BEIRUT: The number of Syrian refugees in Lebanon receiving aid from the United Nations has now exceeded 265,000, as the body struggles to provide long-term assistance to a population dispersed across the country.
A report from the U.N. High Commissioner for Refugees issued Friday said that the aid body was registering around 14,000 new refugees every week but still could not keep up with the demand for its services.
Waiting times at many registration points are lengthy. There are currently 90,000 Syrians waiting to be officially certified as registered refugees, up from the figure of 77,236 people last week.
“UNHCR is expanding its partnerships with municipalities and local charities to extend assistance to those who have not yet had a chance to register. Most often, these refugees arrive in Lebanon with very few belongings and are in pressing need of guidance and immediate support,” the agency’s report says.
Logistical problems have previously stymied efforts to increase registration points for refugees, but the report says that new centers are expected to open in the Bekaa Valley, Tyre and possibly Beirut this month. In addition, registration hours will be extended in Beirut, where waiting times are the longest.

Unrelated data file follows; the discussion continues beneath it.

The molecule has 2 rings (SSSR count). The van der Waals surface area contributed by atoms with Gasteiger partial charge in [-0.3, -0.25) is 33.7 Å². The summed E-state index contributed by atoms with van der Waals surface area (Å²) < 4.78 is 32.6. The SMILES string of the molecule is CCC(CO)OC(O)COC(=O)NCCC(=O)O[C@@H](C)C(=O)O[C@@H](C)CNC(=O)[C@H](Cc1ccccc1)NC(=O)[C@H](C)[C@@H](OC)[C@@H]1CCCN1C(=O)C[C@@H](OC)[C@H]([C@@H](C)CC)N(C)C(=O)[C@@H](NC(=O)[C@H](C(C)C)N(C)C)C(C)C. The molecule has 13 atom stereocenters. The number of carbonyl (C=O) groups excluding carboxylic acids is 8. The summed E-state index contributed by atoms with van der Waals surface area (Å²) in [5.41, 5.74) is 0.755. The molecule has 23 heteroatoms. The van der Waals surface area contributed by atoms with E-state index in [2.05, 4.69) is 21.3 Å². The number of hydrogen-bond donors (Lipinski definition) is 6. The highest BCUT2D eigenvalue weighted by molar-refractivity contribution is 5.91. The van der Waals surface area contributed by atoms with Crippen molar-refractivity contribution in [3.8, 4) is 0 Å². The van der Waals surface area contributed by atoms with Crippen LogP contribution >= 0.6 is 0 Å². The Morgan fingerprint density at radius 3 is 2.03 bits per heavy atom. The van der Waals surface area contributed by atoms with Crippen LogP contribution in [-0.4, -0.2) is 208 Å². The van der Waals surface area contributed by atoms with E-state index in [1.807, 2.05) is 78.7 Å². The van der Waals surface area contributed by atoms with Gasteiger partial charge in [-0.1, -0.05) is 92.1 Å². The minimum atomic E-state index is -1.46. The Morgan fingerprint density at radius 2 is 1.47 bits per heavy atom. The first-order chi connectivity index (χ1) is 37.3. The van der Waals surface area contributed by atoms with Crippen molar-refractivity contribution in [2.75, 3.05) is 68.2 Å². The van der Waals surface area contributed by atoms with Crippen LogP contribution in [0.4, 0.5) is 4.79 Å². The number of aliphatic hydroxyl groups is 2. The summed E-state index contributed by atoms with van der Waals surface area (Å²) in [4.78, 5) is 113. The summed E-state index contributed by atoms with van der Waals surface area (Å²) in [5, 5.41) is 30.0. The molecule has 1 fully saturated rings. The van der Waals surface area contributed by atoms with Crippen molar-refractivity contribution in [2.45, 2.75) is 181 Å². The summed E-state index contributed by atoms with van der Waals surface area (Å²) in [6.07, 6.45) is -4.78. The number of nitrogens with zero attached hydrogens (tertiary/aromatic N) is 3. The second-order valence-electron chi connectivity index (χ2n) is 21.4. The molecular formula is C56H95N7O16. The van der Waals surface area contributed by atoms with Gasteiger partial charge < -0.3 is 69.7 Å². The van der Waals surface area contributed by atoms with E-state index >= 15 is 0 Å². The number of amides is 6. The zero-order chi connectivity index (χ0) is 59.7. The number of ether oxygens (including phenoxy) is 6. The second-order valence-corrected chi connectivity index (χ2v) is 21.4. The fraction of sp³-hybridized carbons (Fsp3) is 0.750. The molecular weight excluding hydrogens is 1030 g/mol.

The UNHCR’s operations have spread throughout the country as refugees fleeing the violence in Syria have poured into Lebanon.
The organization and its partners now have operations that run from the south of the country to the north, administering food aid, health care, education services and shelter assistance. Their aid operations do not cover a large chunk of the total displaced Syrian population in Lebanon, as government sources estimate that there are at least 100,000 more Syrian refugees who are unregistered.
UNHCR’s aid efforts continue to focus on basic staples such as shelter, which is increasingly hard to come by. Rents have skyrocketed in the north and east of the country as refugees have saturated the low-income housing market.
Rents have also started to spike in the south of the country as more refugees try and seek out housing and job opportunities, the report says.
Cash-based aid for housing was offered this week as aid organizations increasingly move to the low cost, but controversial aid system that they hope will put money back in the local economy, but which critics say could feed political patronage systems.
Over 2,000 Syrians were given access to health care services this week, an outbreak of Hepatitis A is being contained, and women are receiving gender-based violence aid, the report says.
The organization also continues to struggle with many of the consequences of a refugee population living in a foreign country for an extended period of time.
UNHCR officials say that they are concerned about the increase of stateless people in Lebanon. Refugee childbirths have increased the problem of statelessness as both the refugees and aid organizations struggle with how to properly register children as Syrian citizens.